FRIDAY, Aug. 14 (HealthDay News) -- Parents who try to battle the childhood obesity epidemic by forbidding their kids to eat certain foods are not going to keep them from gaining weight and may actually be making the situation worse, researchers say.
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Parents play a critical role in helping children make food choices that will allow them to maintain a healthy weight, according to doctors and experts. But success depends on using the right approach.
A child's inhibitory control, which is similar to self-control, is the key factor in controlling weight. The concept is explored in an article published online in advance of release in an upcoming print issue of the Journal of Pediatrics.
In the study, Stephanie Anzman and Leann Birch, of the Center for Childhood Obesity Research at Pennsylvania State University, focused on 197 non-Hispanic white girls.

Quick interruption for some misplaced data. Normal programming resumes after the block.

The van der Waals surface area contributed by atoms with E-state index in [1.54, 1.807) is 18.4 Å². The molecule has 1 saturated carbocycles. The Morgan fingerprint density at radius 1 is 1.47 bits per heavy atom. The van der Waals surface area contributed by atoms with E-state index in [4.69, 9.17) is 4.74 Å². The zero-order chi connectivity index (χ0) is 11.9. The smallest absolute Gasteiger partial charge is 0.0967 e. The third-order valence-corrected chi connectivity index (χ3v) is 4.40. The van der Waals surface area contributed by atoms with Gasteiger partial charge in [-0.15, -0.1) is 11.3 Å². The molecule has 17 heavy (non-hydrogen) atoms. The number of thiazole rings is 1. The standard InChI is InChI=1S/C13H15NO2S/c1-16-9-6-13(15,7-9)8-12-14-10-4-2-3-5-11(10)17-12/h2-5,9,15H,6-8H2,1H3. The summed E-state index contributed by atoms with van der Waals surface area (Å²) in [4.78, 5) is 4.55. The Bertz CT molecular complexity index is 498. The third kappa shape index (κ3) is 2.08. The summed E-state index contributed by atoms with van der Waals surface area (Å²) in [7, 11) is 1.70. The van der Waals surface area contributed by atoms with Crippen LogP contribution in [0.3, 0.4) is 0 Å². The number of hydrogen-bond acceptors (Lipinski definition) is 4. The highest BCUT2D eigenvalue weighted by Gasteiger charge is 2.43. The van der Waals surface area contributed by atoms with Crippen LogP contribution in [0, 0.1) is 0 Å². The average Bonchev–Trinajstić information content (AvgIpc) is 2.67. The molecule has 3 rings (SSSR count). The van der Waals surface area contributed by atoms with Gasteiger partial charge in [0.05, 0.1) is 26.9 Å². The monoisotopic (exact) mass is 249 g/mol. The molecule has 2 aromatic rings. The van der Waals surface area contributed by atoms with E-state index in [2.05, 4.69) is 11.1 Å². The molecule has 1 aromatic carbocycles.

They collected information from the girls and their parents over 10 years, starting when the children were 5 years old. The researchers recorded the parents' income and education level, and the body-mass index (BMI) of children and parents, and asked the children if their parents restricted certain foods. Mothers also were asked to describe their child's level of self-control.
According to the study authors, girls deemed to have less self-control had higher BMIs and gained more weight compared with their peers who were better at self-regulation. They also noted that girls who lacked self-control were about twice as likely to be overweight by 15.
The researchers found that, among the study participants, the girls at the highest risk for weight gain were those with high levels of perceived parental food restrictions and low self-control.
"Parental attempts to help children with lower self-control by restricting their access to favorite snack foods can make the forbidden foods more attractive, thereby exacerbating the problem," Anzman said in a news release from the journal's publisher.
A better idea for parents is to help their children learn some control by allowing them to choose between healthy options. And it is better to not keep restricted foods in the house, she added.
"That way," Anzman said, "it is not necessary to constantly tell children they cannot have the foods they want."
-- Dennis Thompson
SOURCE: Journal of Pediatrics, news release, Aug. 13, 2009
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